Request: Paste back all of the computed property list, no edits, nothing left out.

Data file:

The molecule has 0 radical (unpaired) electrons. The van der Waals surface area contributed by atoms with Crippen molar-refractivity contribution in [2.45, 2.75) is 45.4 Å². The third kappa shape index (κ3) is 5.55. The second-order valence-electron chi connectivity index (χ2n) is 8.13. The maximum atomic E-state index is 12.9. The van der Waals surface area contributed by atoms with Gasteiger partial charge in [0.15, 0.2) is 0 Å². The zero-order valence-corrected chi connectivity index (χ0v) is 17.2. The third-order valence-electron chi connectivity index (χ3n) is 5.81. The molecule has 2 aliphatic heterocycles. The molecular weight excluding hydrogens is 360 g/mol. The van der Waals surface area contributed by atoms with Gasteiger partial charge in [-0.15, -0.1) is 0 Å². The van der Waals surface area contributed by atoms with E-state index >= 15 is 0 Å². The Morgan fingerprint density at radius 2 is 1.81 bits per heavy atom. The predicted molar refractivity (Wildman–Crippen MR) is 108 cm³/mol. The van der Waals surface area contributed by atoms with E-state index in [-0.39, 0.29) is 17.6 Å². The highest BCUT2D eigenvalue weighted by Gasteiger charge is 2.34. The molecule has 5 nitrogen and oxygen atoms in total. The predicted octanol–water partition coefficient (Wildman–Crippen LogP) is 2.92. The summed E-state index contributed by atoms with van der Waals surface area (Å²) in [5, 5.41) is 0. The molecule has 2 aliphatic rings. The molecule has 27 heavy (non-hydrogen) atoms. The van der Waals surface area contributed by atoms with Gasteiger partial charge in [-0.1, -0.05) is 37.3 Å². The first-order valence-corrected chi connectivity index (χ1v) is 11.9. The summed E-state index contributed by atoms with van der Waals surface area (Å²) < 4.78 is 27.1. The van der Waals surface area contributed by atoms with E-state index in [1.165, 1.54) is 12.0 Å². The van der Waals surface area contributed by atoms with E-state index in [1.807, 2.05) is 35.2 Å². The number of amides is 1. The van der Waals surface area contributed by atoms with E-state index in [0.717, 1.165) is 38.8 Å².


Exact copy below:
The molecule has 0 radical (unpaired) electrons. The van der Waals surface area contributed by atoms with Crippen molar-refractivity contribution in [2.45, 2.75) is 45.4 Å². The third kappa shape index (κ3) is 5.55. The second-order valence-electron chi connectivity index (χ2n) is 8.13. The maximum atomic E-state index is 12.9. The van der Waals surface area contributed by atoms with Gasteiger partial charge in [0.15, 0.2) is 0 Å². The zero-order valence-corrected chi connectivity index (χ0v) is 17.2. The third-order valence-electron chi connectivity index (χ3n) is 5.81. The molecule has 2 aliphatic heterocycles. The molecular weight excluding hydrogens is 360 g/mol. The van der Waals surface area contributed by atoms with Gasteiger partial charge in [-0.15, -0.1) is 0 Å². The van der Waals surface area contributed by atoms with E-state index >= 15 is 0 Å². The Morgan fingerprint density at radius 2 is 1.81 bits per heavy atom. The predicted molar refractivity (Wildman–Crippen MR) is 108 cm³/mol. The van der Waals surface area contributed by atoms with E-state index in [-0.39, 0.29) is 17.6 Å². The highest BCUT2D eigenvalue weighted by Gasteiger charge is 2.34. The molecule has 5 nitrogen and oxygen atoms in total. The predicted octanol–water partition coefficient (Wildman–Crippen LogP) is 2.92. The summed E-state index contributed by atoms with van der Waals surface area (Å²) in [5, 5.41) is 0. The molecule has 2 aliphatic rings. The molecule has 27 heavy (non-hydrogen) atoms. The van der Waals surface area contributed by atoms with Gasteiger partial charge in [-0.1, -0.05) is 37.3 Å². The first-order valence-corrected chi connectivity index (χ1v) is 11.9. The summed E-state index contributed by atoms with van der Waals surface area (Å²) < 4.78 is 27.1. The van der Waals surface area contributed by atoms with E-state index in [1.165, 1.54) is 12.0 Å². The van der Waals surface area contributed by atoms with E-state index in [1.807, 2.05) is 35.2 Å². The number of amides is 1. The van der Waals surface area contributed by atoms with E-state index in [0.717, 1.165) is 38.8 Å².